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The Aldub phenomenon

Traffic around certain areas in Metro Manila and other key cities was unusually light last Saturday.  There were less people on the road; in fact, most were glued in front of their television sets.  No, there wasn’t a Manny Pacquiao fight on.  So instead of the usual cheers and boos, there was the intermittent shrieking and giggling as people swooned over the latest pop phenomenon to hit Philippine television: The Aldub romance, representing Alden Richards and Yaya Dub (Maine Mendoza).

In case you have been living under a rock in the last two months, it’s a short segment of Eat Bulaga, the country’s longest-running noontime show. Eat Bulaga people have invented the term “kalyeserye” to describe the segment as most of the action happens literally on the street of whatever barangay the show is doing remote telecast from.  On the show, Richards and Mendoza haven’t met physically and are merely shown via a split screen, interacting mainly by lip-syncing snippets of popular songs a la dub smash, and by writing and flashing short messages for each other onscreen.  Richards “performs” at the Broadway Centrum Studio and Mendoza out in the streets.  Mendoza plays the role of the yaya of the snooty Lola Nidora, who is adamantly against the relationship. 

The Aldub phenomenon has shattered new records in Twitter and local TV ratings, which has befuddled many.  So how do we explain the Aldub phenomenon?

I think the main attraction of the Aldub romance is that it has brought out our collective penchant for matchmaking, called “tuksuhan” in local culture.  We enjoy setting people up for romantic situations and in this particular case, everyone in the show indulges everyone else’s in the game.  We’re all having the time of our lives teasing Richards and Mendoza no end, and the two are more than willing to accommodate.

There’s also the spontaneity factor; the whole thing is not scripted and it is clear that everything is made up as the show goes along.  Everyone is improvising and the mishaps and foibles all form part of the show’s charm.  In fact, they stumbled into the “romance” purely by accident; in one episode, Mendoza was caught on cam tickled pink by an on-cam Richards and the audience lapped it up.  The show decided to pick it up and made it into the phenomenon that it is today.

 It’s also a hit because for once the audience is not at the mercy of scriptwriters and directors who, most of the time, stretch logic too far in local soap operas to the extent that dead people are resurrected and ill-fated lovers become siblings. Here the audience knows that all the plot complications are just for kicks, that Lola Nidora is a phony (he is a man, for crying out loud), and that everyone is in on the whole charade; there’s a lot of nudge-nudge, wink-wink going on and it’s all part of the deal.  Everyone knows that everyone knows that everyone is just pulling everyone’s leg.  Everyone can really have fun without the guilt and the second thoughts.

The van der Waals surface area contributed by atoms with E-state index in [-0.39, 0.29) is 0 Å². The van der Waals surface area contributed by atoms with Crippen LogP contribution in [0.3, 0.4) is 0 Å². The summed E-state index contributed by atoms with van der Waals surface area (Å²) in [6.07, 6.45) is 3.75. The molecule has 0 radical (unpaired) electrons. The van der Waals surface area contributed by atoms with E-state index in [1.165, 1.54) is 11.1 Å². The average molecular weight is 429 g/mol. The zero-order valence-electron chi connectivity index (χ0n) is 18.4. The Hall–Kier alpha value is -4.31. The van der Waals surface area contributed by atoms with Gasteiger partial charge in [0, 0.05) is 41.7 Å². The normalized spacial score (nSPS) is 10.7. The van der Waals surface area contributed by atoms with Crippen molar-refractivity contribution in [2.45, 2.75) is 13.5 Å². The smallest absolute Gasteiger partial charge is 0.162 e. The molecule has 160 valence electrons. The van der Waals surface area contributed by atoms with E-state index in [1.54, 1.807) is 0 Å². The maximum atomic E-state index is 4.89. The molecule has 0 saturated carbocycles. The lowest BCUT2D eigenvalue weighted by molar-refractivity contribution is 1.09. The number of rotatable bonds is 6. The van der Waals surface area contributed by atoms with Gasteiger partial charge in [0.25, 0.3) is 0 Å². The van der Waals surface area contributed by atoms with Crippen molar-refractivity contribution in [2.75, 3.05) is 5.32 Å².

At the same time, the humor is organic.  Because it is mostly improvisation, everyone has to mine the situation for laughs and end up bouncing ideas on each other.  It’s like watching classic Pinoy stand-up comedy—sometimes they get a bit physical, or end up roasting each other, but all in the spirit of fun.

Because majority of the viewers (and those with the tendency to obsess) are women, younger people, and well, gay men, it is understandable that most of the adulation is directed at Richards. The shrieks released last Saturday every time Richards is shown on screen must have reached new decibel levels.  There’s also the fact that Filipinos really do relate with the señorito-maid complication which has worked in countless hit movies and shows. I can understand how many women can identify with Mendoza’s Yaya Dub/ugly duckling character.  The divides that exist between the two characters on many levels (physical, aesthetics, social, etc) add more spice. We are a people that find great fulfillment in the classic “langit-ka-lupa-ako,” against-all-odds syndrome. It is rooted deeply in our psyche; we are suckers for Pangako Sa ’Yo, Bilangin Ang Bituin Sa Langit storylines.

But we also know the Aldub phenomenon has a shelf life, which explains the many appeals to GMA-7 to delay the meeting between the two for as long as possible. People know that when the lovers meet, it would be downhill from that point on.  And finally, the show has wisely turned the whole thing into a multi-media event and of course people are always willing to jump at the opportunity to express themselves in social media.

I am not a fan of noontime shows (like most people, I have an 8-5 job so I don’t really get to watch noontime shows) so I don’t really know why the success of Aldub is being flaunted on the face of ABS-CBN’s Showtime hosts. For crying out loud, the Aldub romance may be new and charming and fun, but it has not elevated the overall quality of noontime shows.  But if it is any consolation, at least, on this one, we’re not total victims.   For once, everyone’s in on what’s really happening.

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